Search for the Jefferson Davis: Trader * Slaver * Raider

The Confederate privateer Jefferson Davis is now little remembered within the Civil War community, but in the war’s first year, 150 years ago, it was one of the most feared raiders. Preying on Union cargo ships and supply vessels, the Jefferson Davis enjoyed one of the most successful raiding expeditions of any Rebel ship, seizing nine prizes in one outing.

Pepe Productions sent me a copy of their fascinating DVD about the history of this ship, which ran aground  at St. Augustine Inlet in Florida on august 17, 1861, and was abandoned to the elements. Over time, the shipwreck was lost. The St. Augustine Lighthouse & Museum sponsored a search for the Jefferson Davis, and a crew of divers and marine archaeologists discovered the decaying remains. Their 2010 DVD,  “Search for the Jefferson Davis: Trader * Slaver * Raider” chronicles that search.

The story itself is interesting to any Civil War buff, particularly those who may be naval wargamers or naval history fans. The DVD is well done, with a good storyline and great underwater photography of the shipwreck, despite the poor visibility often associated with St. Augustine’s waters.

To view the trailer for this film, visit Pepe Productions’ website and have a look.

From the website of the St. Augustine Lighthouse & Museum:

When the townspeople of St. Augustine awoke on August 17, 1861, they saw “a black painted brig with dark canvas sails beating towards the harbor entrance”. The ship was the Jefferson Davis, a Confederate privateer seeking food and water stores. This 187-ton brig was built in Baltimore in 1845 as a merchant vessel and was being illicitly operated as a slaver when she was captured off Cuba in 1858 by USS Dolphin. The U.S. Government sold her to a Charleston shipping merchant in January 1859 but with the outbreak of the Civil War she was soon granted a letter of marque by the Confederate government, designating her a privateer in the war on Union commerce. Despite her brief career, cut short by the shallow bars of St. Augustine’s inlet, she remained the most successful privateer of the Civil War.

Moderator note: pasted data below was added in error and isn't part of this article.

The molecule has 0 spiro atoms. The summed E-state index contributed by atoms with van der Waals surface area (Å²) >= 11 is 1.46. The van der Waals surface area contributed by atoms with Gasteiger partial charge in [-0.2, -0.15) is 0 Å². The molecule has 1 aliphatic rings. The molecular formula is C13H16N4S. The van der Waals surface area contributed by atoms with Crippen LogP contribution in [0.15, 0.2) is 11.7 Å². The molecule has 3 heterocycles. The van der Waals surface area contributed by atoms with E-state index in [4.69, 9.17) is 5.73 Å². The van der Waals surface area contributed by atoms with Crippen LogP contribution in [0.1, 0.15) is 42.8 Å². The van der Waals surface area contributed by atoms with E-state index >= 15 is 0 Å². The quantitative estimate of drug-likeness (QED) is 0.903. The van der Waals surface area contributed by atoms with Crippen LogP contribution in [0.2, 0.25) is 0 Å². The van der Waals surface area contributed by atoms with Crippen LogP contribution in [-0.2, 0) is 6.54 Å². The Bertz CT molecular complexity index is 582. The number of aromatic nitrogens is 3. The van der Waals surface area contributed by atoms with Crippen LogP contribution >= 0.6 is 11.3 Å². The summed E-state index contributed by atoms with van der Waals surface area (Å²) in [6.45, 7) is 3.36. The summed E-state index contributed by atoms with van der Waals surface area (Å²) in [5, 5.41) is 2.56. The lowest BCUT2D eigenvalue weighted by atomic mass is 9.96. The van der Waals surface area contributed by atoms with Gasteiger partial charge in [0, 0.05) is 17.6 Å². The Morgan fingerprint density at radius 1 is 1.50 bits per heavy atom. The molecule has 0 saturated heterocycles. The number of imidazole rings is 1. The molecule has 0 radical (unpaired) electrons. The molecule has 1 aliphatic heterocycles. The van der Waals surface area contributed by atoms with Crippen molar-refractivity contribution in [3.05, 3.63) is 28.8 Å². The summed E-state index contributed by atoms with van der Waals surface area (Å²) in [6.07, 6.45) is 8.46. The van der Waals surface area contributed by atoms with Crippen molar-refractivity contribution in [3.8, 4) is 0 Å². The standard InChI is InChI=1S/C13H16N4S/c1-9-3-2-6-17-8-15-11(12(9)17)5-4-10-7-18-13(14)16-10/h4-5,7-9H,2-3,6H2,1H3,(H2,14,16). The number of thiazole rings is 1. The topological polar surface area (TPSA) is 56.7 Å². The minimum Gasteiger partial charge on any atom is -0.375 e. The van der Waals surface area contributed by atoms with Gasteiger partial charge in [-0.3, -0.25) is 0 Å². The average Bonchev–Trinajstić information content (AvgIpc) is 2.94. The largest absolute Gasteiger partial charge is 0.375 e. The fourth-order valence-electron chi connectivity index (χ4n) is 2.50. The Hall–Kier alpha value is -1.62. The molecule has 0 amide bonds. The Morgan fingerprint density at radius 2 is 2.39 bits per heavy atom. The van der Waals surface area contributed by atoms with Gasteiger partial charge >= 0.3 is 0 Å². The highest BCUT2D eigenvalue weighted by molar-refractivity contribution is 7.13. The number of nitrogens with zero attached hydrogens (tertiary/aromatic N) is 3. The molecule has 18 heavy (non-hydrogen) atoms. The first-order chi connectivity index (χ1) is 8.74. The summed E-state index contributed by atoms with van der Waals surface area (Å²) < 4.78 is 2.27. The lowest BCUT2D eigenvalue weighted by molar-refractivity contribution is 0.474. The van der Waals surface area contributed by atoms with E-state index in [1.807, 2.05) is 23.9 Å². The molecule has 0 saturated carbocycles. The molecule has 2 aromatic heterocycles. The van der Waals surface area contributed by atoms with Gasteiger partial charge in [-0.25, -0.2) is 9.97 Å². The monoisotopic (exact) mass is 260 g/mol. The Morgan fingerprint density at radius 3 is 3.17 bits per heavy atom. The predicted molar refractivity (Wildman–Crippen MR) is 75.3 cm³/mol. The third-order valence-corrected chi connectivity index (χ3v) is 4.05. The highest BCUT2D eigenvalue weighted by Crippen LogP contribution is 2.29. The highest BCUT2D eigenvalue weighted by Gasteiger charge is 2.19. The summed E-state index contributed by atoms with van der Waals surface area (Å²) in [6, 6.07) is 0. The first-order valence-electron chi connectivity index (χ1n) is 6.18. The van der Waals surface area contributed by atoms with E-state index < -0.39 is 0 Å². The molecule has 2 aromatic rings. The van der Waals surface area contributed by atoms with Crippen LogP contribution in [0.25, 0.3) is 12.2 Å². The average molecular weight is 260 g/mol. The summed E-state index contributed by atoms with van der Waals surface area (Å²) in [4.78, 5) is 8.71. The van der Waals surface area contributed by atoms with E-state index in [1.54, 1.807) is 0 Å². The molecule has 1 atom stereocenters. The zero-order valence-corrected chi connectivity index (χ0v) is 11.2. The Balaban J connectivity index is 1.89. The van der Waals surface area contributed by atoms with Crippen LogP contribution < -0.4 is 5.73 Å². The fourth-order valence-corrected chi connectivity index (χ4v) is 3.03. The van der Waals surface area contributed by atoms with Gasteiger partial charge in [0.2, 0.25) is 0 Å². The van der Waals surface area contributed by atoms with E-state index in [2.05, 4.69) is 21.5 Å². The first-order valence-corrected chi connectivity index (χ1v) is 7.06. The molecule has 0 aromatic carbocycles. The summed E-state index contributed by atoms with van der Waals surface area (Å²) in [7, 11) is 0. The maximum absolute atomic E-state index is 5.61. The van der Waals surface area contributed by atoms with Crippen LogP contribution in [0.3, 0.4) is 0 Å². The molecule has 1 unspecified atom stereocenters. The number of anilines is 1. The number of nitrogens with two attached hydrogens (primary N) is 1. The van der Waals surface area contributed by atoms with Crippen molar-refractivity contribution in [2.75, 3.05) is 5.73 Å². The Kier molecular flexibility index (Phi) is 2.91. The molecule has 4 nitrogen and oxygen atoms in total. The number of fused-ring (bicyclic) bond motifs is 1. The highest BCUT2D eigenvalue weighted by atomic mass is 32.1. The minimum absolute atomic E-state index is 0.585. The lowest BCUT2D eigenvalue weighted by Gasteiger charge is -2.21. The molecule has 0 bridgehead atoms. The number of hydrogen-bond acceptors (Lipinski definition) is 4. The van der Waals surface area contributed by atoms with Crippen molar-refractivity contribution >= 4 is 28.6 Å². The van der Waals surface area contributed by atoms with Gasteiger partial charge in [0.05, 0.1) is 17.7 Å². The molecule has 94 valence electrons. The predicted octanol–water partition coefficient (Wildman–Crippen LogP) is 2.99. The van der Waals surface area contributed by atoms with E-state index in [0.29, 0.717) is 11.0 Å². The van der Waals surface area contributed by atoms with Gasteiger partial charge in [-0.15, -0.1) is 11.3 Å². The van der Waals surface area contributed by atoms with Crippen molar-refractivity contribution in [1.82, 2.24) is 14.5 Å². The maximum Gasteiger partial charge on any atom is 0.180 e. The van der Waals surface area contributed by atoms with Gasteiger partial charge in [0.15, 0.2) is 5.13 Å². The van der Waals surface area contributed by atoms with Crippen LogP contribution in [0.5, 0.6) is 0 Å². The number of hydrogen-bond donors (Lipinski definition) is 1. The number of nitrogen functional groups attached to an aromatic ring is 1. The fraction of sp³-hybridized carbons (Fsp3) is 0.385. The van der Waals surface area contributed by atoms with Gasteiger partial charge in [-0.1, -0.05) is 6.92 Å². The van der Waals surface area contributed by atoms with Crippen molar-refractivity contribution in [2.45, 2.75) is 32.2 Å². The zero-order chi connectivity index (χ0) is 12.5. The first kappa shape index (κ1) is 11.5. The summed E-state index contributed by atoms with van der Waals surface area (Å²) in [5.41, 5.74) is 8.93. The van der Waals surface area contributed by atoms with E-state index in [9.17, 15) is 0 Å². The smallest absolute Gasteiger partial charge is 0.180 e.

• Built in Baltimore as the 187-ton merchant brig Putnam in 1845.
  • Renamed Echo, was illegally used as a slaver and captured by USS Dolphin off of Cuba in 1858; her cargo of 271 enslaved people was returned to Africa.
  • U.S. Government sold her to Charleston shipping merchant in January 1859.
  • At outbreak of Civil War, the brig was granted a letter of marque signed by Jefferson Davis himself, designating her a privateer or privately operated commerce raider.
  • Under Captain Coxetter of Jacksonville, Jefferson Davis’ first raiding cruise, described as “the last truly classic cruise in the history of private-armed sea power,” succeeded in capturing nine northern merchant vessels in just seven weeks off the coast of New England, making her the most successful Confederate privateer of the war.
  • Needing water and supplies, she attempted to enter St. Augustine’s inlet on August 17, 1861 where she ran aground and was abandoned. Though she has never been located, her compliment of iron cannons will register as a distinctive target during planned magnetometer surveys of the old channel entrance.

From director Peter Pepe:  “Buried in the oceans sands off St. Augustine, Florida, “the Nation’s oldest port,” is a lost shipwreck, one of the last great maritime mysteries from America’s Civil War. The 150 year old shipwreck had several incarnations—first, that of a commercial trader, then an illegal slaver, and finally a feared rebel privateer. Join underwater archaeologists and forensic scientists in their pursuit to find the missing Confederate privateer—Jefferson Davis.

One hundred fifty years ago, America was embroiled in a terrible Civil War (1861-1865). Early into that conflict, the Confederate government issued letters of marque, creating privateers that preyed upon Union shipping. Confederate privateers acted in support of an almost non-existent rebel navy. The most successful of those marauders was the brig Jefferson Davis. Lost on the St. Augustine Bar in August of 1861, underwater archaeologists from the Lighthouse Archaeological Maritime Program are engaged in a search for this vessel. The Jefferson Davis started life as a merchant ship known as the Putnam, then slipped into a dark period as an illegal slave trader, and finally ended its career as the Union Navy’s “most wanted.” The quest to find this lost shipwreck is a journey into our shared maritime past. Join us in the hunt for the Jefferson Davis, Trader-Slaver-Raider!”

The DVD is available from Pepe Productions and is available on-line at  It is #24.95 plus $4.50 s/h. NY residents should add sales tax.

Pepe Productions also has interesting looking DVDs on similar searches for old French & Indian War and American Revolution vessels in the fresh water lakes of upstate New York.

For more information:

PEPE Productions
PO Box 185
Glens Falls, NY 12801

Categories: Civil War movies | 1 Comment

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One thought on “Search for the Jefferson Davis: Trader * Slaver * Raider

  1. Hey Scott. Looks interesting. I’d like to see the whole film. Thanks for posting.

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